Fact or Fiction? 8 Fertility Myths Debunked
Do you ever wonder if popular fertility and pregnancy myths are true? Most pregnancy myths are based on misinformation about conception without any scientific backing. Yet despite all the latest findings on infertility—the causes, treatments, and cures—confusion still prevails among most couples who want to get pregnant. Let’s look at the top eight fertility and pregnancy myths and truths.
Fertility Myth #1: Want to get pregnant? Just chill!
The Truth: While most research finds stress is unhealthy, there is no scientific evidence that stress hinders pregnancy. The two key factors that are crucial for a woman to get pregnant are age and health. Here are two examples:
- A healthy 30-year-old woman trying to get pregnant has a 20 percent chance each month of a successful pregnancy.
- A healthy 40-year-old woman trying to conceive has only a 5 to 10 percent chance of pregnancy.
Fertility Myth #2: Infertility is a woman’s problem.
The Truth: In reality, the causes of infertility are equally spread between male and female. About 35 to 40 percent of all fertility issues are related to male factor. 35 to 40 percent of all fertility issues are linked to female factor, including problems with ovulation. No matter what’s keeping the woman from getting pregnant, the couple must work together as a team for a successful pregnancy and healthy baby.
Fertility Myth #3: Birth control pills can preserve fertility.
The Truth: This is a common ovulation myth. Whether you use birth control pills to block ovulation or not, a woman’s egg reserve declines each month of her life. This means the older the woman is, the less chance she has of a pregnancy.
Fertility Myth #4: If you had a previous pregnancy, that’s a sign that you’re still fertile.
The Truth: This is a pregnancy myth. While having a baby does show that you may have been fertile at one time in your life, there are no guarantees that you will be fertile in future tries at getting pregnant. Many adults experience secondary infertility or the inability to conceive a child even after conceiving and delivering one or more children.
Fertility Myth #5: Diet and healthy lifestyle habits help women conceive into their forties.
The Truth: This is a popular pregnancy myth, too. Sure, it’s true that diet, a good lifestyle, and excellent genetics boost a healthy pregnancy. However, a woman’s age is the biggest barrier to getting pregnant and having a baby. A 45-year-old woman has less than a 5 percent chance of conception and carrying a baby to term. Also, at age 45, a woman has a 70 percent chance of miscarriage if she uses her own eggs.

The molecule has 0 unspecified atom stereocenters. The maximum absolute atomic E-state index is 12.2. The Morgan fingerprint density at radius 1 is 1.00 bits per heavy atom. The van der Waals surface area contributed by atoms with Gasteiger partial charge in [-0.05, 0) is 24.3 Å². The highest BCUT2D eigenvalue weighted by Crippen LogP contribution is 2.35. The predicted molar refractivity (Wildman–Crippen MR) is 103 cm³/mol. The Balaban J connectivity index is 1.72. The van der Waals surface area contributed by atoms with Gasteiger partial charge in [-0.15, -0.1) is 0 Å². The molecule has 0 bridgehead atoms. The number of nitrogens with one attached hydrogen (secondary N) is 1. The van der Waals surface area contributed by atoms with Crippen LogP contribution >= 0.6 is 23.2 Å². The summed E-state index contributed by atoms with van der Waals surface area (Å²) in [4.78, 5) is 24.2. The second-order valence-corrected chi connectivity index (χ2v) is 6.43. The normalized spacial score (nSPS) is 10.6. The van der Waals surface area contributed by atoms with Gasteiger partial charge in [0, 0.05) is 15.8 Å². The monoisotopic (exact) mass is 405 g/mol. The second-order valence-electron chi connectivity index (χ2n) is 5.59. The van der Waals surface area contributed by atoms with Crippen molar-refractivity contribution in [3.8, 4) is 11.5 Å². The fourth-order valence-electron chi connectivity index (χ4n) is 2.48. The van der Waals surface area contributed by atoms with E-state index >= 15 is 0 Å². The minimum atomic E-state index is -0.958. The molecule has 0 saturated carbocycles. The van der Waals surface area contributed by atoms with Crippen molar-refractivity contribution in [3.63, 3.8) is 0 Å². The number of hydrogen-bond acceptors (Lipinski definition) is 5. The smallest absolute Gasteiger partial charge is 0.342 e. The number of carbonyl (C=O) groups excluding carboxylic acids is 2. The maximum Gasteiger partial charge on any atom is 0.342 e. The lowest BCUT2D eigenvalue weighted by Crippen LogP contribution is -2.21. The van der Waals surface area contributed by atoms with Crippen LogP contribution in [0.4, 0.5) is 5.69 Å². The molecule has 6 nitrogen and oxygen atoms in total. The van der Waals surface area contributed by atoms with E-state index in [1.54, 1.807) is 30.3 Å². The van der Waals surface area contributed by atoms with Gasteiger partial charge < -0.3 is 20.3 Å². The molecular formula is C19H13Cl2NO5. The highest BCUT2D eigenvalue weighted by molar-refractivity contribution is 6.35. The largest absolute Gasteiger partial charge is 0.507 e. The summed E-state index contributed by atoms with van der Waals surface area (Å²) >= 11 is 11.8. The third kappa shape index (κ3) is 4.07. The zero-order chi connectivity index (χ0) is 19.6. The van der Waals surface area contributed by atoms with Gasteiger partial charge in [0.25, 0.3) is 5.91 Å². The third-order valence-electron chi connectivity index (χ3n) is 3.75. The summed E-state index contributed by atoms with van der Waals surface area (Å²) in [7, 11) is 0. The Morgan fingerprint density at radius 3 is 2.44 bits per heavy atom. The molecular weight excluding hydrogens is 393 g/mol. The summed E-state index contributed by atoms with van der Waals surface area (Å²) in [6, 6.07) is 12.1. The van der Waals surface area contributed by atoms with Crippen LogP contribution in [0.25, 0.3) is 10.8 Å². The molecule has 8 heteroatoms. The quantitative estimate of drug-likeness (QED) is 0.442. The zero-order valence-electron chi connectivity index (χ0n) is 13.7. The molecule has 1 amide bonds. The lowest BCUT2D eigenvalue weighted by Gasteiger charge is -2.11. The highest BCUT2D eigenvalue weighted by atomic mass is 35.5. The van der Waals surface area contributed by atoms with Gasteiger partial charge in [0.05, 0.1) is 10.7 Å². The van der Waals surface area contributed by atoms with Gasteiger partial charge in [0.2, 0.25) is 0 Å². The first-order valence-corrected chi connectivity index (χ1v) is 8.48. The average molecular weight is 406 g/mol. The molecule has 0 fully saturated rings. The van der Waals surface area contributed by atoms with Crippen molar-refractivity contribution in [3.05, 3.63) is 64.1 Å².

Fertility Myth #6: Men can father children at any age.
The Truth: While men may think this is true, more journal studies show that men over age 40 have a greater chance of having children with chromosomal abnormalities. These abnormalities may lead to miscarriage in the woman. Also, studies confirm that serious health problems such as autism and schizophrenia are more prevalent in children fathered by older men.
Fertility Myth #7: A 45-year-old woman who gets pregnant using a donor egg from a 25-year-old has the same chance of miscarriage as a woman at age 45 who gets pregnant using her own eggs.
The Truth: The miscarriage rate is according to the age of the egg--not the age of the woman carrying that egg. While a 45-year-old woman will have a 60 to 70 percent chance of pregnancy loss with her own eggs, the same age woman using a 25-year-old woman’s donor egg will have only a 15 percent chance of pregnancy loss.
Fertility Myth #8: All infertility problems can be diagnosed.
The Truth: Although many infertility problems can be diagnosed and treated, about 20 percent of couples will receive the diagnosis of unexplained infertility. Even when fertility treatment works for a couple with unexplained infertility, the actual fertility problem may still remain a mystery. If a couple struggles for years with unexplained infertility, age begins to be another barricade to having a successful pregnancy.
This content is Copyright The American Fertility Association (AFA) 2010. This content is intended for personal use and may not be distributed or reproduced without AFA consent. Please contact firstname.lastname@example.org or visit theafa.org for more information.Sources